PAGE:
In $\vartriangle ABC$, the bisector of$\angle B $meets $AC$ at $D$. A line $PQ\parallel AC$meets $AB,BC$ and $BD$ at $P,Q$ and $R$ respectively. Show that
$\left( i \right)PR.BQ = QR.BP$
$\left( {ii} \right)AB \times CQ = BC \times AP$

Answer Verified Verified
Hint: - The problem can be solved easily using the Intercept theorem.

Given $\vartriangle ABC$ in which $BD$ is the bisector of$\angle B$ and a line $PQ\parallel AC$meets $AB,BC$ and $BD$ at $P,Q$ and $R$ respectively.
For proof \[\left( i \right)\]
Considering small $\vartriangle BQP,BR$ is the bisector of$\angle B$.
Using the properties of similar triangles we have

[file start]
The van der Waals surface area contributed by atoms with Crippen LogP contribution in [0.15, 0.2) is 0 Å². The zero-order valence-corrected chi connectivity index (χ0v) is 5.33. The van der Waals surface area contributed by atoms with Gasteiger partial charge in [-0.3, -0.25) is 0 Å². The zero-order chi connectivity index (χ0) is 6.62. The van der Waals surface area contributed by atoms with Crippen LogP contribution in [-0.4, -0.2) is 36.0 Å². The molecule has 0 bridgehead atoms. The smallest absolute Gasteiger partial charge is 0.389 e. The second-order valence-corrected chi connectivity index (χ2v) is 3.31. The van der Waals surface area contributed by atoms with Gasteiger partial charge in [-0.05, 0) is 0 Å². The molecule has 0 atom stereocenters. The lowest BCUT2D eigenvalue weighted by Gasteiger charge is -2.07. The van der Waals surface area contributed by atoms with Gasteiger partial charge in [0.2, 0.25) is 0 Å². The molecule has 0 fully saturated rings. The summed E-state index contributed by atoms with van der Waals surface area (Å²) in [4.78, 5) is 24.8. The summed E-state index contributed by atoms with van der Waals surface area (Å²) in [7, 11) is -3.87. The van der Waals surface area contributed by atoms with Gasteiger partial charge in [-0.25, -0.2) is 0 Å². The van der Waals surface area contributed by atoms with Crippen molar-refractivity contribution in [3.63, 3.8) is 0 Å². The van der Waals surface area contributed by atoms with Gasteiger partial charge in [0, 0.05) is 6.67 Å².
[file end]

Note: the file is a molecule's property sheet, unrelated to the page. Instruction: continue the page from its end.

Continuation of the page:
\therefore \dfrac{{BQ}}{{BP}} = \dfrac{{QR}}{{PR}} \\
   \Rightarrow BQ.PR = BP.QR \\
   \Rightarrow PR.BQ = QR.BP \\
$ (Rearranging the terms amongst themselves)
For proof \[\left( {ii} \right)\]
In$\vartriangle ABC$ we have
$PQ\parallel AC$ (Given in the question)
   \Rightarrow \dfrac{{AB}}{{AP}} = \dfrac{{CB}}{{CQ}} \\
   \Rightarrow AB \times CQ = CB \times AP \\
   \Rightarrow AB \times CQ = BC \times AP \\
$ (By using intercept theorem and then rearranging the terms)

Note: - The intercept theorem, also known as Thale’s theorem or basic proportionality theorem, is an important theorem in elementary geometry about the ratios of various line segments that are created if two intersecting lines are intercepted by a pair of parallels. In order to use the Intercept theorem, the first and foremost thing is to recognize the triangle correctly.

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